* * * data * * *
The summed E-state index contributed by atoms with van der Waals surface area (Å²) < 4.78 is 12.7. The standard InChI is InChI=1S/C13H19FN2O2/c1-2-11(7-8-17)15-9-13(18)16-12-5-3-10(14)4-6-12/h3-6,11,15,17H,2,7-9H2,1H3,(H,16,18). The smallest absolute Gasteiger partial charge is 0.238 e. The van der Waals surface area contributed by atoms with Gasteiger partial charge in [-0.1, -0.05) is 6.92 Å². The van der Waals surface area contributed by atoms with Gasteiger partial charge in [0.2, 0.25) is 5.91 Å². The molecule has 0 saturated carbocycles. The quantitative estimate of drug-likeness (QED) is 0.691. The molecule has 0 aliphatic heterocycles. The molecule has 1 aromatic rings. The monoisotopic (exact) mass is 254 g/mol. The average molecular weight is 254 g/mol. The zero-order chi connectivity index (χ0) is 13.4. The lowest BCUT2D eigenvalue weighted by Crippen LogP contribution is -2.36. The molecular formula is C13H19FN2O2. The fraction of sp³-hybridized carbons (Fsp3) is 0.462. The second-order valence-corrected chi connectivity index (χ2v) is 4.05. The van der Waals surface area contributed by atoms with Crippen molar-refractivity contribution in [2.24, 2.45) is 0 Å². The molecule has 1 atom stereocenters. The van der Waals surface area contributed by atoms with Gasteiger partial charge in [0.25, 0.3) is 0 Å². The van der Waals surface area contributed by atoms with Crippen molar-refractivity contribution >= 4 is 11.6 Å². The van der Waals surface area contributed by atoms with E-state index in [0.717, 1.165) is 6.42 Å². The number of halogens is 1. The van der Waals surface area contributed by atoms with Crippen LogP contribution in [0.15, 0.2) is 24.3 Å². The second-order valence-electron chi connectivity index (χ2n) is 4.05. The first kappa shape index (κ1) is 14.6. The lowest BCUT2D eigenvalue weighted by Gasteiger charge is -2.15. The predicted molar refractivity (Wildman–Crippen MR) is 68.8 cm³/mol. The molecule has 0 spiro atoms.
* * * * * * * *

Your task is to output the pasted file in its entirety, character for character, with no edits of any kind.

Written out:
The summed E-state index contributed by atoms with van der Waals surface area (Å²) < 4.78 is 12.7. The standard InChI is InChI=1S/C13H19FN2O2/c1-2-11(7-8-17)15-9-13(18)16-12-5-3-10(14)4-6-12/h3-6,11,15,17H,2,7-9H2,1H3,(H,16,18). The smallest absolute Gasteiger partial charge is 0.238 e. The van der Waals surface area contributed by atoms with Gasteiger partial charge in [-0.1, -0.05) is 6.92 Å². The van der Waals surface area contributed by atoms with Gasteiger partial charge in [0.2, 0.25) is 5.91 Å². The molecule has 0 saturated carbocycles. The quantitative estimate of drug-likeness (QED) is 0.691. The molecule has 0 aliphatic heterocycles. The molecule has 1 aromatic rings. The monoisotopic (exact) mass is 254 g/mol. The average molecular weight is 254 g/mol. The zero-order chi connectivity index (χ0) is 13.4. The lowest BCUT2D eigenvalue weighted by Crippen LogP contribution is -2.36. The molecular formula is C13H19FN2O2. The fraction of sp³-hybridized carbons (Fsp3) is 0.462. The second-order valence-corrected chi connectivity index (χ2v) is 4.05. The van der Waals surface area contributed by atoms with Crippen molar-refractivity contribution in [2.24, 2.45) is 0 Å². The molecule has 1 atom stereocenters. The van der Waals surface area contributed by atoms with Gasteiger partial charge in [0.25, 0.3) is 0 Å². The van der Waals surface area contributed by atoms with Crippen molar-refractivity contribution >= 4 is 11.6 Å². The van der Waals surface area contributed by atoms with E-state index in [0.717, 1.165) is 6.42 Å². The number of halogens is 1. The van der Waals surface area contributed by atoms with Crippen LogP contribution in [0.15, 0.2) is 24.3 Å². The second-order valence-electron chi connectivity index (χ2n) is 4.05. The first kappa shape index (κ1) is 14.6. The lowest BCUT2D eigenvalue weighted by Gasteiger charge is -2.15. The predicted molar refractivity (Wildman–Crippen MR) is 68.8 cm³/mol. The molecule has 0 spiro atoms.